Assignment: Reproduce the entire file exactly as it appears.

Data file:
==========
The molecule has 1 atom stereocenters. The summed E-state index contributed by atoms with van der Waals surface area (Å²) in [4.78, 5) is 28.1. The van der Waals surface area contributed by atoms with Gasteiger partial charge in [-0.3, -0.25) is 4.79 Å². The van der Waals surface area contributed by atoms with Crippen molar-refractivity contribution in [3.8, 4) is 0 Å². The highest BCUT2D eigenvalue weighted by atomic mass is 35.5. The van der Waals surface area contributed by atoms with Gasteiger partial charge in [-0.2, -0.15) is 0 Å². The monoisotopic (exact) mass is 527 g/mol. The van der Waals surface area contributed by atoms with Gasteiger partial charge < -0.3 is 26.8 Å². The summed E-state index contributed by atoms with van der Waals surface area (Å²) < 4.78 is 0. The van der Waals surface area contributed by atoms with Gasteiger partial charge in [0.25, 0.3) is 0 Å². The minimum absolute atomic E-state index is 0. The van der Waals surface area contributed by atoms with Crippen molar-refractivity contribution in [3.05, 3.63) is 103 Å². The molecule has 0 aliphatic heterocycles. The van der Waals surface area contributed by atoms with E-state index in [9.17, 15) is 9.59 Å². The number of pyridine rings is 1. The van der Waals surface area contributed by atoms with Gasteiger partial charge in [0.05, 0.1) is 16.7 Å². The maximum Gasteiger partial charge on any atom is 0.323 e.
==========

The molecule has 1 atom stereocenters. The summed E-state index contributed by atoms with van der Waals surface area (Å²) in [4.78, 5) is 28.1. The van der Waals surface area contributed by atoms with Gasteiger partial charge in [-0.3, -0.25) is 4.79 Å². The van der Waals surface area contributed by atoms with Crippen molar-refractivity contribution in [3.8, 4) is 0 Å². The highest BCUT2D eigenvalue weighted by atomic mass is 35.5. The van der Waals surface area contributed by atoms with Gasteiger partial charge in [-0.2, -0.15) is 0 Å². The monoisotopic (exact) mass is 527 g/mol. The van der Waals surface area contributed by atoms with Gasteiger partial charge < -0.3 is 26.8 Å². The summed E-state index contributed by atoms with van der Waals surface area (Å²) < 4.78 is 0. The van der Waals surface area contributed by atoms with Gasteiger partial charge in [0.25, 0.3) is 0 Å². The minimum absolute atomic E-state index is 0. The van der Waals surface area contributed by atoms with Crippen molar-refractivity contribution in [3.05, 3.63) is 103 Å². The molecule has 0 aliphatic heterocycles. The van der Waals surface area contributed by atoms with E-state index in [9.17, 15) is 9.59 Å². The number of pyridine rings is 1. The van der Waals surface area contributed by atoms with Gasteiger partial charge in [0.05, 0.1) is 16.7 Å². The maximum Gasteiger partial charge on any atom is 0.323 e.